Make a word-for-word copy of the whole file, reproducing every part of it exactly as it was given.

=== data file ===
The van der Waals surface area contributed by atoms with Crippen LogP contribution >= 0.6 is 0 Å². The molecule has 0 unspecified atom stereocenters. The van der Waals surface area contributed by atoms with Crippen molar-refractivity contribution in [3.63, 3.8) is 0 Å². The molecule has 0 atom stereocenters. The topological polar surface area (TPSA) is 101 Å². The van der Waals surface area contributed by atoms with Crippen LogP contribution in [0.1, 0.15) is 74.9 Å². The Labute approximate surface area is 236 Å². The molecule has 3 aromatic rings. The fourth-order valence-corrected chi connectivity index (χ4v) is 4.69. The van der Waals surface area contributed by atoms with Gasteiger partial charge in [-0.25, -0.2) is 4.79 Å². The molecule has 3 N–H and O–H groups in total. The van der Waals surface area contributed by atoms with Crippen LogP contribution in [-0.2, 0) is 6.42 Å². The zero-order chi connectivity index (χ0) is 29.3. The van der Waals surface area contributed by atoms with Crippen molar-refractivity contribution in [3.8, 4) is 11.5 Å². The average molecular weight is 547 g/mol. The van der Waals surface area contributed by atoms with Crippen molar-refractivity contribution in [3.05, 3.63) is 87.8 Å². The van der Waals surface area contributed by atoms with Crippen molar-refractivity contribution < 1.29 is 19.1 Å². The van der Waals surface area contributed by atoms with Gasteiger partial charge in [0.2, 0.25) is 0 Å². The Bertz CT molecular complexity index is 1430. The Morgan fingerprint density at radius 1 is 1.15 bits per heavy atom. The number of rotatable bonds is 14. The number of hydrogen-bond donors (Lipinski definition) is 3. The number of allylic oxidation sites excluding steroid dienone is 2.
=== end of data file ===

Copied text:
The van der Waals surface area contributed by atoms with Crippen LogP contribution >= 0.6 is 0 Å². The molecule has 0 unspecified atom stereocenters. The van der Waals surface area contributed by atoms with Crippen molar-refractivity contribution in [3.63, 3.8) is 0 Å². The molecule has 0 atom stereocenters. The topological polar surface area (TPSA) is 101 Å². The van der Waals surface area contributed by atoms with Crippen LogP contribution in [0.1, 0.15) is 74.9 Å². The Labute approximate surface area is 236 Å². The molecule has 3 aromatic rings. The fourth-order valence-corrected chi connectivity index (χ4v) is 4.69. The van der Waals surface area contributed by atoms with Gasteiger partial charge in [-0.25, -0.2) is 4.79 Å². The molecule has 3 N–H and O–H groups in total. The van der Waals surface area contributed by atoms with Crippen LogP contribution in [-0.2, 0) is 6.42 Å². The zero-order chi connectivity index (χ0) is 29.3. The van der Waals surface area contributed by atoms with Crippen molar-refractivity contribution in [3.8, 4) is 11.5 Å². The average molecular weight is 547 g/mol. The van der Waals surface area contributed by atoms with Crippen molar-refractivity contribution in [3.05, 3.63) is 87.8 Å². The van der Waals surface area contributed by atoms with Crippen molar-refractivity contribution < 1.29 is 19.1 Å². The van der Waals surface area contributed by atoms with Gasteiger partial charge in [0.2, 0.25) is 0 Å². The Bertz CT molecular complexity index is 1430. The Morgan fingerprint density at radius 1 is 1.15 bits per heavy atom. The number of rotatable bonds is 14. The number of hydrogen-bond donors (Lipinski definition) is 3. The number of allylic oxidation sites excluding steroid dienone is 2.